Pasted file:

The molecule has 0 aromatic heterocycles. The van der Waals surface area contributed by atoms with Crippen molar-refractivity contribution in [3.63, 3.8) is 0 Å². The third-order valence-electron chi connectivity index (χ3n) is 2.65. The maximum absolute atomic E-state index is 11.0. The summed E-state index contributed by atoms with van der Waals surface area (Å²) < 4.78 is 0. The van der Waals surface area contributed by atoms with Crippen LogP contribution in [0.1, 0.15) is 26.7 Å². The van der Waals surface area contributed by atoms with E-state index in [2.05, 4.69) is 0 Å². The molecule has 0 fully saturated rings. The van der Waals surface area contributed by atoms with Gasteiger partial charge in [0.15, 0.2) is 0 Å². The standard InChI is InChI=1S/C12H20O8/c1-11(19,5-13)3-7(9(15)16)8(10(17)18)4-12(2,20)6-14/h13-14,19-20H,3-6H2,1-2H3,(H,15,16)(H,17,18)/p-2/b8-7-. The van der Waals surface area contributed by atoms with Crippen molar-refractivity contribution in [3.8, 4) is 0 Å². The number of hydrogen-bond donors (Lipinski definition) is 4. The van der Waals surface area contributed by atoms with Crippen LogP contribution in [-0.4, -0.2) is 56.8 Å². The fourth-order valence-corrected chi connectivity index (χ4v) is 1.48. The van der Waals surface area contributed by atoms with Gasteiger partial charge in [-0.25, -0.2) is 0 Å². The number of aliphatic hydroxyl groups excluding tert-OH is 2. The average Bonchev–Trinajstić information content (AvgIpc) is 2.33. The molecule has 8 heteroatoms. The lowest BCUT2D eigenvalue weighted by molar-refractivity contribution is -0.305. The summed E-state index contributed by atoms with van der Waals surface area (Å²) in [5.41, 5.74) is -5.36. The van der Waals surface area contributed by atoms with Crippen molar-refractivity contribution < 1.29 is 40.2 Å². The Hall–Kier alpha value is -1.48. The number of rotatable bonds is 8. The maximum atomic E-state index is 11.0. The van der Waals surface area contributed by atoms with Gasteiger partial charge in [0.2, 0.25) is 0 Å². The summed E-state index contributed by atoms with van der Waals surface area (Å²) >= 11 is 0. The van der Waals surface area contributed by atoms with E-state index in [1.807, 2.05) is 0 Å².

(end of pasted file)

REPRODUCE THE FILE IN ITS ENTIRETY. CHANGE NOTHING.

The molecule has 0 aromatic heterocycles. The van der Waals surface area contributed by atoms with Crippen molar-refractivity contribution in [3.63, 3.8) is 0 Å². The third-order valence-electron chi connectivity index (χ3n) is 2.65. The maximum absolute atomic E-state index is 11.0. The summed E-state index contributed by atoms with van der Waals surface area (Å²) < 4.78 is 0. The van der Waals surface area contributed by atoms with Crippen LogP contribution in [0.1, 0.15) is 26.7 Å². The van der Waals surface area contributed by atoms with E-state index in [2.05, 4.69) is 0 Å². The molecule has 0 fully saturated rings. The van der Waals surface area contributed by atoms with Gasteiger partial charge in [0.15, 0.2) is 0 Å². The standard InChI is InChI=1S/C12H20O8/c1-11(19,5-13)3-7(9(15)16)8(10(17)18)4-12(2,20)6-14/h13-14,19-20H,3-6H2,1-2H3,(H,15,16)(H,17,18)/p-2/b8-7-. The van der Waals surface area contributed by atoms with Crippen molar-refractivity contribution in [3.8, 4) is 0 Å². The number of hydrogen-bond donors (Lipinski definition) is 4. The van der Waals surface area contributed by atoms with Crippen LogP contribution in [-0.4, -0.2) is 56.8 Å². The fourth-order valence-corrected chi connectivity index (χ4v) is 1.48. The van der Waals surface area contributed by atoms with Gasteiger partial charge in [-0.25, -0.2) is 0 Å². The number of aliphatic hydroxyl groups excluding tert-OH is 2. The average Bonchev–Trinajstić information content (AvgIpc) is 2.33. The molecule has 8 heteroatoms. The lowest BCUT2D eigenvalue weighted by molar-refractivity contribution is -0.305. The summed E-state index contributed by atoms with van der Waals surface area (Å²) in [5.41, 5.74) is -5.36. The van der Waals surface area contributed by atoms with Crippen molar-refractivity contribution < 1.29 is 40.2 Å². The Hall–Kier alpha value is -1.48. The number of rotatable bonds is 8. The maximum atomic E-state index is 11.0. The van der Waals surface area contributed by atoms with Gasteiger partial charge in [0.2, 0.25) is 0 Å². The summed E-state index contributed by atoms with van der Waals surface area (Å²) >= 11 is 0. The van der Waals surface area contributed by atoms with E-state index in [1.807, 2.05) is 0 Å².